Parcells Annoyed with Playoff Talk

Even before last Sunday's loss to the Tampa Bay Buccaneers, Cowboys coach Bill Parcells had little patience for questions about whether the Cowboys are legitimate title contenders.

Clearly, he recognizes a Cowboys season which began as a rebuilding campaign after three 5-11 seasons has the making of something special.

With each passing win, he has raised the standard and put the clamps down on the Cowboys (5-2), who head into Sunday's game against the Redskins still sitting atop the NFC East.

In a league where three of the past four Super Bowl champions reached the ultimate game a year after missing the playoffs, Parcells realizes anything is possible.

However, if anybody knows the difference between a palooka and a bona-fide contender it's Parcells, who won two Super Bowl titles with the Giants and took the Patriots to the Super Bowl.

The Cowboys, led by quarterback Quincy Carter's hot passing and the league's top-ranked defense, have played well early. But he said their fast start did not come without blemishes and predicted that problems would come if they don't improve on some of the deficiencies, namely their inefficient ground attack.

Moreover he said there is still much work to be done and more tests that must be passed for the Cowboys to truly call themselves contenders.

"We got to do a lot more than what I've seen," said Parcells said. "There are certain things if we don't get them fixed are going to come back and haunt us. We've got a long way to go. There's a standard for how you have to play if you want to win consistently."

"I keep going back to boxing. The higher you go up the better the chance you will run into somebody that knows how to fight. When you get there, these little things decide the outcome of the fight. The more battle-hardened you become and to the things the right way. The better chances you have to react favorably in those situations."

After facing a season-opening stretch filled with tomato cans -- their five wins have come against teams with a combined record of 9-22 -- the game against Tampa Bay represented the beginning of a stepping up in class for the Cowboys.

While questions may persist about the Redskins (3-3), the Bills (4-4), both will provide tests for the Cowboys the following two weeks. And there's also no doubting the fighting ability of the next three opponents -- the Patriots (6-2), Panthers (6-1) and the Dolphins (5-2) -- who are all considered legitimate title contenders themselves.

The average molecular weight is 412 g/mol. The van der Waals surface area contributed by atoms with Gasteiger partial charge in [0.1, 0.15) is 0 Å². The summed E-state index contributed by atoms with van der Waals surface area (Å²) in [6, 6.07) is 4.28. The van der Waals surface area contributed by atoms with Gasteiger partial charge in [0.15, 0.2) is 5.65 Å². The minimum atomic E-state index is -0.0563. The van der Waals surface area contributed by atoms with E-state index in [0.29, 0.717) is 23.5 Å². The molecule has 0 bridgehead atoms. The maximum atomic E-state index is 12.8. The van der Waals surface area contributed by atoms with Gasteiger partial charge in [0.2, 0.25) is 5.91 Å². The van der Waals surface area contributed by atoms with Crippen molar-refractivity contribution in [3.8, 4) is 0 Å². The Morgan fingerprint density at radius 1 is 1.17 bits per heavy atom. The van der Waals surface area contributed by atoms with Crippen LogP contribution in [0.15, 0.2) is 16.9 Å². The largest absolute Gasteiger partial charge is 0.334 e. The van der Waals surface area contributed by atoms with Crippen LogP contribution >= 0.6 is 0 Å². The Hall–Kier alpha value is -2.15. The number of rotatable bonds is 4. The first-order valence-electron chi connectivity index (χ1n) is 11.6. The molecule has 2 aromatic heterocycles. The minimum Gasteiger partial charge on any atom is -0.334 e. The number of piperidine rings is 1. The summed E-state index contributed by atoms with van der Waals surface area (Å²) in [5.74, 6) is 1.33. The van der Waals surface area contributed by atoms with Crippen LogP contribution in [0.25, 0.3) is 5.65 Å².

Listening to Parcells, that's the way he prefers it. The Cowboys don't need to go undefeated during this stretch to prove to him they are contenders. What they need to do is show an ability to weather a storm.

Things have gone pretty much the Cowboys way early in the season. He wants to know how they respond when things don't go their way, whether it's via injuries or a bad outing from Carter.

How do the Cowboys respond after a loss that left them open to jabs from Bucs defensive tackle Warren Sapp, who basically intimated they were a bad team that benefited from a soft schedule? Do they come back swinging? Or do they try to protect themselves from getting hit again?

Parcells doesn't know. Nobody does. He, like everybody, has to wait and see how they respond Sunday against Washington.

"I am most disappointed in the opportunity that's gone. Not that we played well enough to (win), I don't mean to intimate that. But that was a chance to really get ourselves established, and we weren't able to do it," Parcells said. "We'll see what comes after this."

Because, while losing to the defending Super Bowl-champion Buccaneers wasted an opportunity to scream, "We've arrived," bouncing back against the Redskins is a chance to scream, "We aren't going away." Which path they take will go a long way in determining whether Sunday is simply a loss or the beginning of a crisis.

Not that everybody else is waiting to withhold judgment.

"We went from potential Super Bowl contenders to now we're not worth a crap and we're probably not going to make the playoffs, and that's fine. They can think that," tight end Dan Campbell said. "But, if you are not careful, you get one loss and then next thing you know you fall into another loss and you end up going on a losing streak. ... And this next month is really going to start separating people. You are going to find out who is for real and who is not."

Linebacker Dexter Coakley said Parcells reminded the team of what "real" really is in the locker room after the game. Real is winning the division. Real is the playoffs. Both are realistic goals if -- and this is a big if -- the Cowboys respond by punching back. If Carter gets up, dusts himself off and punches back.

"Every moment is a test for me, even when I do well. I accept the challenge. I don't back down from nothing," Carter said. "So if this is the time everybody is out to judge me then, 'Hey, this is where men become men.' I stare everything down in the face and accept it as a challenge and I go."

SERIES HISTORY: 87th meeting. The Cowboys lead the series 50-34-2. The Redskins won the last meeting, ending a 10-game Cowboys winning streak in the series. The Cowboys beaten only two teams, Arizona (53) and Philadelphia (51), more than they have beaten Washington

CowboysHQ Top Stories